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Why Tomorrow’s ID Cards Might Be Able to Save Lives

November 1, 2019, 7:29 GMT+1
Read in 3 minutes
  • Wayne Street highlights an innovative ID card system that could revolutionise your evacuation procedure
Why Tomorrow’s ID Cards Might Be Able to Save Lives

An unplanned fire alarm goes off during the transition between lessons. There are students everywhere. Most aren’t in a classroom, and it’s not clear which teachers are responsible for which students. Chaos – but what if you could know exactly where, zone by zone, your students are and could open specific routes to get them out safely?

I recently visited a new property technology organisation called Unifi.Id which devises unique ID cards and software solutions. The cards employ proprietary UHF technology that allows access control systems to stay as they are, typically using PVC cards to unlock doors as you’d see in hotel rooms. The clever thing is these cards never need leave your students’ pockets.

UHF stands for ‘ultra high frequency’, which is a technology currently used in applications such as vehicle readers (think automatic gates that unlock and open as you approach) that could make manual school registration a thing of the past. Picture it – a student enters the classroom and the system logs that they’re there, the time they arrived and the route they took. They don’t need to touch a card to a reader or swipe, because the software can pick them up automatically.

Integrate it into an access control system, and classroom doors could be locked and unlocked automatically as students and staff members approach. Take it a step further, and a combination of facial recognition cameras and those clever UHF cards could pick out on-site intruders.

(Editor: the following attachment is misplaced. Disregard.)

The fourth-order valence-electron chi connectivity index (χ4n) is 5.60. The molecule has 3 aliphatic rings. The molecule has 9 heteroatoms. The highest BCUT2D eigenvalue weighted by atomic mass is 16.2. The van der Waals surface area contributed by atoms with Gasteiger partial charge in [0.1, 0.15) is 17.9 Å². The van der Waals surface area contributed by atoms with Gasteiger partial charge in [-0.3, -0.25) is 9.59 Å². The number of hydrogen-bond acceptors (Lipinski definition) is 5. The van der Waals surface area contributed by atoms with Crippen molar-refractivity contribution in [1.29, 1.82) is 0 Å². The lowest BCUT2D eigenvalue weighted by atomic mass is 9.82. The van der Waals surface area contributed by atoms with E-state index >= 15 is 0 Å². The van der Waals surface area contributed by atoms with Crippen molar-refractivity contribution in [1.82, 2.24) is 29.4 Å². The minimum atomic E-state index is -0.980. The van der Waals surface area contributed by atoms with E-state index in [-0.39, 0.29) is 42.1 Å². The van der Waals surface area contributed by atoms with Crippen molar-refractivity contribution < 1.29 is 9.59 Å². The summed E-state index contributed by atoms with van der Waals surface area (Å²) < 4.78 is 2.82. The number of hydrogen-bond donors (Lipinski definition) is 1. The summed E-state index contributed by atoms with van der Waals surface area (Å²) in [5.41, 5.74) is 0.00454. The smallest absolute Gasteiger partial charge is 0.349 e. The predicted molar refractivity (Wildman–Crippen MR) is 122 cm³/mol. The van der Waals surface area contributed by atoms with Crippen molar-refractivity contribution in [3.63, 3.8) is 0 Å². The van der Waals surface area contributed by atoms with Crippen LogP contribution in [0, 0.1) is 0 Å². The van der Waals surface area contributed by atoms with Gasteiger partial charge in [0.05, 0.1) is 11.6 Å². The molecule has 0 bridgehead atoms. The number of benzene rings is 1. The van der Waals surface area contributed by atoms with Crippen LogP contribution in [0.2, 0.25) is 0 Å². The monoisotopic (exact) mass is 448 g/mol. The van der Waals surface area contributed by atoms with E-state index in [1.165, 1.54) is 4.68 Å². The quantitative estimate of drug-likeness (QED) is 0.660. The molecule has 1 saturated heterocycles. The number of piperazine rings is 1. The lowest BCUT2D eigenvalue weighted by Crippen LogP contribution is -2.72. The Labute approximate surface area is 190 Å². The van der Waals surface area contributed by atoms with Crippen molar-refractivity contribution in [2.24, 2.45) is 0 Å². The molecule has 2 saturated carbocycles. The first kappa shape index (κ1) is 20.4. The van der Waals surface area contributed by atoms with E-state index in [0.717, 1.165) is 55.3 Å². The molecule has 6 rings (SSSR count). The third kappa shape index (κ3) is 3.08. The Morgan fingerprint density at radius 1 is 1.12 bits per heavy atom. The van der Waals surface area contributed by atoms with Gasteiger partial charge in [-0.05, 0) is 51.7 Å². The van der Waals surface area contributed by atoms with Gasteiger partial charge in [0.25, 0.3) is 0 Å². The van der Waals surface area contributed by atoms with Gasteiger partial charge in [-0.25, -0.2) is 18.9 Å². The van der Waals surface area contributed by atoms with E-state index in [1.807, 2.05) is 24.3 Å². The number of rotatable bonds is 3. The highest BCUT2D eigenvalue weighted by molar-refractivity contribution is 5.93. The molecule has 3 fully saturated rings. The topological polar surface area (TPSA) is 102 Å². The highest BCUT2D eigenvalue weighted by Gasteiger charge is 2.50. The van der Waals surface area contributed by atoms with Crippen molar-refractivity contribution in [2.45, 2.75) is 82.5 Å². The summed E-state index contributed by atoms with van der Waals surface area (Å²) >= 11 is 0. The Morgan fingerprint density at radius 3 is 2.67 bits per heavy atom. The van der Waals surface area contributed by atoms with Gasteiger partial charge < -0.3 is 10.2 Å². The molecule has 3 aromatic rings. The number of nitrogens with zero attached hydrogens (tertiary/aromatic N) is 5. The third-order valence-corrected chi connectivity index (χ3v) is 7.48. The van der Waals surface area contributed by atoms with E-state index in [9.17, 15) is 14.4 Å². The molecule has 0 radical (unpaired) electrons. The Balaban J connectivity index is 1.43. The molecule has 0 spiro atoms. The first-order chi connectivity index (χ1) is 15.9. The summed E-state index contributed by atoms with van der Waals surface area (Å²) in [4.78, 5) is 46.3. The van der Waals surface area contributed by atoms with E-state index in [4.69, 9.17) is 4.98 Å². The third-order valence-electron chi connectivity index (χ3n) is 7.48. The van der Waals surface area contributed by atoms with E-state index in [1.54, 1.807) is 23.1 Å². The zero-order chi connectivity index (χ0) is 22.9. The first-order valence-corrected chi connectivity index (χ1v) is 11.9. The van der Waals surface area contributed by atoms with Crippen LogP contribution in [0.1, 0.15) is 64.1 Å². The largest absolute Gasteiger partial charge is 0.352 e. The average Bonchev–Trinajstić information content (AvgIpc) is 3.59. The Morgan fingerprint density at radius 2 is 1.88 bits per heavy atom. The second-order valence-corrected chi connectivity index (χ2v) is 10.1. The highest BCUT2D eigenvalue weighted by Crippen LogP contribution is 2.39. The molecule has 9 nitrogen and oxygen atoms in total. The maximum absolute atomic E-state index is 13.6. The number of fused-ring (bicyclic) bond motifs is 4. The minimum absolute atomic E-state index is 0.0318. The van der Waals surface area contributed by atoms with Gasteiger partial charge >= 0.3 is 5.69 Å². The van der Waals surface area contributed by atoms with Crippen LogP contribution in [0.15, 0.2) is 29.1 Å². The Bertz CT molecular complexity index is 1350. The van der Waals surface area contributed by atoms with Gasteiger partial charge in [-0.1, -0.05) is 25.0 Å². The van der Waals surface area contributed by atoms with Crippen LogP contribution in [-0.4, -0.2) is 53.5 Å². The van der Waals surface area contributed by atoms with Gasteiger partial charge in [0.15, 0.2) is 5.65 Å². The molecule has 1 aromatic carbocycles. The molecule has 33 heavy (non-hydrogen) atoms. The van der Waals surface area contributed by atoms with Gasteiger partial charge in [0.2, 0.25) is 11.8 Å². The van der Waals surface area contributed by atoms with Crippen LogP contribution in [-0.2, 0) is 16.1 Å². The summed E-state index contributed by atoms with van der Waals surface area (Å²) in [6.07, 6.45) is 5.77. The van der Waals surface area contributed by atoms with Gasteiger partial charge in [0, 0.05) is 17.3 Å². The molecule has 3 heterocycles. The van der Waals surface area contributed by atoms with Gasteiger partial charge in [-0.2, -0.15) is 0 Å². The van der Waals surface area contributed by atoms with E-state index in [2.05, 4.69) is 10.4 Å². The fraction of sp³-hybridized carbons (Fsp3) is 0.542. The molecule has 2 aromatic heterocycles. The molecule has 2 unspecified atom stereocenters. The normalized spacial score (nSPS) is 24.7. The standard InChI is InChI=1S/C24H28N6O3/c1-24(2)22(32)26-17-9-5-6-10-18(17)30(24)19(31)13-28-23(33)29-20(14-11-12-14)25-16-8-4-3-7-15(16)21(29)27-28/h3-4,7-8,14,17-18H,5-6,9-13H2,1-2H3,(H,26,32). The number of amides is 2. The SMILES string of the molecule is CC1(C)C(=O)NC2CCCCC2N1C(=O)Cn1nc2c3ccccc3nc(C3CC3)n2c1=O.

There are some obvious downsides. Multiple potential safeguarding issues would need to be addressed, and there does come a point where this all starts to feel very Big Brother, but the benefits are tangible, especially in emergency situations.

During my visit, Unifi.Id demonstrated an evacuation scenario on a university campus. Students carrying cards are automatically logged into the system when entering campus buildings after passing a UHF sensor. Limit building access to those with cards only (admittedly an area which would need to addressed with school students) and you now know exactly who’s in the building when the fire alarm goes off.

Staff and students start heading for the exits and pass the sensors on their way out, thus creating an impromptu fire register. The resulting data can be uploaded to a cloud server and displayed in real time on any internet-connected device, showing who’s left the building and whether anyone’s still inside. This would enable first responders to be directed accordingly, cutting down search times.

Data captured during the incident can then be saved and reviewed later. The ability to see exit routes taken and accurately measure how long the evacuation took is invaluable, and an excellent resource for improving your emergency procedures.

Realistically, it’ll be some time before systems of this kind become common in the UK, but we’re already seeing how real-time actionable insights can change the way we manage buildings. After all, big brothers aren’t necessarily all bad…

Wayne Street is technical manager at ID Management Systems

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